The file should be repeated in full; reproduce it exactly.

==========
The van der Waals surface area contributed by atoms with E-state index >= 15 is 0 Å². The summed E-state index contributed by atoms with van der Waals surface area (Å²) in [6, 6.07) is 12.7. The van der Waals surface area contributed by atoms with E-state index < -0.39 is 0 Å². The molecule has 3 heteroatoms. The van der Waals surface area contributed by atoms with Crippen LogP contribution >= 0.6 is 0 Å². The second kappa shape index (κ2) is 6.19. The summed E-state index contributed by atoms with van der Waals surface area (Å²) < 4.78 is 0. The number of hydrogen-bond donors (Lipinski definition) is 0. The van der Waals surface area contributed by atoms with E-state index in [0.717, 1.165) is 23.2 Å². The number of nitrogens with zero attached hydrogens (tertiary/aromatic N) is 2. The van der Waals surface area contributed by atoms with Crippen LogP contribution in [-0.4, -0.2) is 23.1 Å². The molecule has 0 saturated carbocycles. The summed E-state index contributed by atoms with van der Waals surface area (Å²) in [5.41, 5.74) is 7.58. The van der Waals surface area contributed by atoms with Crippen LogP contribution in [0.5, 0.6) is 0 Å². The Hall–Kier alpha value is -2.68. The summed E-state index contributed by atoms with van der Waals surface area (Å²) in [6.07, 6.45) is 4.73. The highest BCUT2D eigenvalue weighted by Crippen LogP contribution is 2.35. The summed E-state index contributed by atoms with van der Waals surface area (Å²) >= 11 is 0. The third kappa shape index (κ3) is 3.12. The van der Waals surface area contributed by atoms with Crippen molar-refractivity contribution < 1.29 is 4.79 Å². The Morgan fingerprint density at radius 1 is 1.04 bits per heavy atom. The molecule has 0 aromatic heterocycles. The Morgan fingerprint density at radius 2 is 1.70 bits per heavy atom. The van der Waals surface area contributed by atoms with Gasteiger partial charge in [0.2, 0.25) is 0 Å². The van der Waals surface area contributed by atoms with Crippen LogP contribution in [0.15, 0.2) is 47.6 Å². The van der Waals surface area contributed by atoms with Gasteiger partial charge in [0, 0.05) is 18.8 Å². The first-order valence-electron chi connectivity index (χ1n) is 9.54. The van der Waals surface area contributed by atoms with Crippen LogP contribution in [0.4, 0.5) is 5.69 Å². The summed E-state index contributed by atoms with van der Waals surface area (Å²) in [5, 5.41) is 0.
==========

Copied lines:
The van der Waals surface area contributed by atoms with E-state index >= 15 is 0 Å². The summed E-state index contributed by atoms with van der Waals surface area (Å²) in [6, 6.07) is 12.7. The van der Waals surface area contributed by atoms with E-state index < -0.39 is 0 Å². The molecule has 3 heteroatoms. The van der Waals surface area contributed by atoms with Crippen LogP contribution >= 0.6 is 0 Å². The second kappa shape index (κ2) is 6.19. The summed E-state index contributed by atoms with van der Waals surface area (Å²) < 4.78 is 0. The number of hydrogen-bond donors (Lipinski definition) is 0. The van der Waals surface area contributed by atoms with E-state index in [0.717, 1.165) is 23.2 Å². The number of nitrogens with zero attached hydrogens (tertiary/aromatic N) is 2. The van der Waals surface area contributed by atoms with Crippen LogP contribution in [-0.4, -0.2) is 23.1 Å². The molecule has 0 saturated carbocycles. The summed E-state index contributed by atoms with van der Waals surface area (Å²) in [5.41, 5.74) is 7.58. The van der Waals surface area contributed by atoms with Crippen LogP contribution in [0.5, 0.6) is 0 Å². The Hall–Kier alpha value is -2.68. The summed E-state index contributed by atoms with van der Waals surface area (Å²) in [6.07, 6.45) is 4.73. The highest BCUT2D eigenvalue weighted by Crippen LogP contribution is 2.35. The summed E-state index contributed by atoms with van der Waals surface area (Å²) >= 11 is 0. The third kappa shape index (κ3) is 3.12. The van der Waals surface area contributed by atoms with Crippen molar-refractivity contribution < 1.29 is 4.79 Å². The Morgan fingerprint density at radius 1 is 1.04 bits per heavy atom. The molecule has 0 aromatic heterocycles. The Morgan fingerprint density at radius 2 is 1.70 bits per heavy atom. The van der Waals surface area contributed by atoms with Gasteiger partial charge in [0.2, 0.25) is 0 Å². The van der Waals surface area contributed by atoms with Crippen LogP contribution in [0.15, 0.2) is 47.6 Å². The van der Waals surface area contributed by atoms with Gasteiger partial charge in [0, 0.05) is 18.8 Å². The first-order valence-electron chi connectivity index (χ1n) is 9.54. The van der Waals surface area contributed by atoms with Crippen LogP contribution in [0.4, 0.5) is 5.69 Å². The summed E-state index contributed by atoms with van der Waals surface area (Å²) in [5, 5.41) is 0.